“A particularly powerful piece of information we get from SENT is a child’s number age - and it’s a measure people understand easily. Interventions usually run for a term so we can see straight away if the child has made the expected progress – for example, if their number age increases from 6 years 3 months to 6 years 9 months. For stakeholders like parents and governors, number ages don’t require a lot of explanation.”
With a high proportion of children with EAL, SENT’s evaluation of mathematical language has proven particularly useful, says Isaac. “We know to focus on mathematical language to make sure children understand the vocabulary. The interventions within Every Child Counts are pre-planned but we have the freedom to emphasise or quicken different topics, depending on the SENT results. Given our EAL cohort, we often draw out the language element to make sure they understand the terminology and that supports the other work we do.”
“It’s also really useful to go back to the basics, sometimes to things you would expect a child to have learnt before they started school, like one-to-one correspondence or subitising,” Isaac adds. “A Year 2 child might not have an understanding of this but you might not think to assess it. SENT gives you the means to do it.”
Improving mathematical reasoning
The school places a lot of focus on mathematical reasoning skills, based on research by the Education Endowment Foundation that shows that teaching metacognitive strategies can have a major impact on the rate at which children learn.
As part of a research project of his own, Isaac worked with his maths teaching set of 19 lower-attaining children in Year 5 to measure the effects of direct and regular instruction in metacognitive thinking through curricular maths lessons.
“An initial observation of the PTM9 baseline data indicated that, a gap was opening between boys and girls, and girls were over-represented at the lower end of the achievement spectrum,” Isaac explains. “EAL children were achieving well compared to their peers, however there was a cluster of EAL children at the lower end of the achievement spectrum that needed additional support.”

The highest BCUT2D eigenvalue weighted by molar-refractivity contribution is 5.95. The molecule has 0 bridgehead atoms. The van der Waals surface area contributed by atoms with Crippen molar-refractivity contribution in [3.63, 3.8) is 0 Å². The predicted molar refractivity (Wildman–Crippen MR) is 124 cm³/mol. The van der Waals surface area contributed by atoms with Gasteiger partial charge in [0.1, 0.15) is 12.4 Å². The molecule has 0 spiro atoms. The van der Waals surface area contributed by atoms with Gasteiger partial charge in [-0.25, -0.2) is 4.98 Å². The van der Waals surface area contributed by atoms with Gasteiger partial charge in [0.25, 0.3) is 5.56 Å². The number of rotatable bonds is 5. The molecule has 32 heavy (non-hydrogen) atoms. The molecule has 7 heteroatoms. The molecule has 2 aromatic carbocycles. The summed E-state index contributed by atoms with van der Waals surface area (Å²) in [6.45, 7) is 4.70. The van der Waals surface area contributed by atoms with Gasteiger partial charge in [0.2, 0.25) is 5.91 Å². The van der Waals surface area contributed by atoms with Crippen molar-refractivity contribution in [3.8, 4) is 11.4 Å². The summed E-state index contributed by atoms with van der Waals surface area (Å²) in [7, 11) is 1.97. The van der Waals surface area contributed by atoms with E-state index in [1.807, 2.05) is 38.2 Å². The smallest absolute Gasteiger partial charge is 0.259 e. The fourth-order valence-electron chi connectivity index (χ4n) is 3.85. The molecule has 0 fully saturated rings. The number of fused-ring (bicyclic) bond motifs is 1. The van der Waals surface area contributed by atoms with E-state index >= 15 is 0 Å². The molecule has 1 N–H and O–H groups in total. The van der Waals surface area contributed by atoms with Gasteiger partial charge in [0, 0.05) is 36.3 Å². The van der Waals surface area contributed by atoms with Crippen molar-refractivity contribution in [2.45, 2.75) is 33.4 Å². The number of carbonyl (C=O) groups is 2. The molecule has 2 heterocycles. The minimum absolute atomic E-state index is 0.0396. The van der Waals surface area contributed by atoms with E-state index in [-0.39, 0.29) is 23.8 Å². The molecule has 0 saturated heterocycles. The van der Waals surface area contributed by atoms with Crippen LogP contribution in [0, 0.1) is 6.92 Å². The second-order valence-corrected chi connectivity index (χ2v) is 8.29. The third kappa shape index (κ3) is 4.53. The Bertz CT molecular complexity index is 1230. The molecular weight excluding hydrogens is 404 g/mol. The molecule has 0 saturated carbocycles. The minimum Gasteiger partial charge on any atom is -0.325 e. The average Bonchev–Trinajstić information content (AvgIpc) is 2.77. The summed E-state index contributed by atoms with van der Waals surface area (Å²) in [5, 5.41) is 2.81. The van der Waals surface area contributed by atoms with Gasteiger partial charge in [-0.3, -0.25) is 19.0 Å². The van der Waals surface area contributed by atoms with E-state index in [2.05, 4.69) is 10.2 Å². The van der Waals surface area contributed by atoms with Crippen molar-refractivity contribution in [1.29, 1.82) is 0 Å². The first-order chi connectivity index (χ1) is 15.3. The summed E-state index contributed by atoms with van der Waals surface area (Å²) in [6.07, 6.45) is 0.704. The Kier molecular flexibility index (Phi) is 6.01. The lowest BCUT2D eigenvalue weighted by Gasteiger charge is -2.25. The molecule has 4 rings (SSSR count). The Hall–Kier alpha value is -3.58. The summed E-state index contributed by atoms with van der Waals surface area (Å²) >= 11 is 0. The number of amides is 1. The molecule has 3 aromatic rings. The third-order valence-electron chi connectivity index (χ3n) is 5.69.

Over the course of a term, the children were gradually introduced to low threshold – high ceiling questions to make reasoning accessible to all. Reasoning and pattern recognition were included as a regular part of the lesson rather than being saved for the end as a ‘challenge’ or reserved for a plenary. Children were also expected to continue reasoning about familiar topics during warm-up questions to ensure that procedural fluency was still underpinned by conceptual understanding.
“Over time, the children came to understand that reasoning is what binds mathematics together and that it needs to be ongoing,” explains Isaac. “As children became more aware of what constitutes mathematical thinking and began to apply that rigour to their own thinking, they secured a better understanding of concepts within mathematics and how they work. With this more secure understanding, they started to make more sense of how mathematics can be used to represent and solve real-life problems.”
The improvements were noticeable. All children noticeably improved their reasoning and problem-solving skills compared to the baseline PTM test. A gain of 21 percentage points meant that the group closed more than half of the gap between themselves and the standardisation sample in just under three months.
“Based on this evidence, we are preparing a future initiative aimed at helping children to transfer their mathematical skills to the everyday world to realise how mathematics itself is a tool for representing and acting on the world,” Isaac says.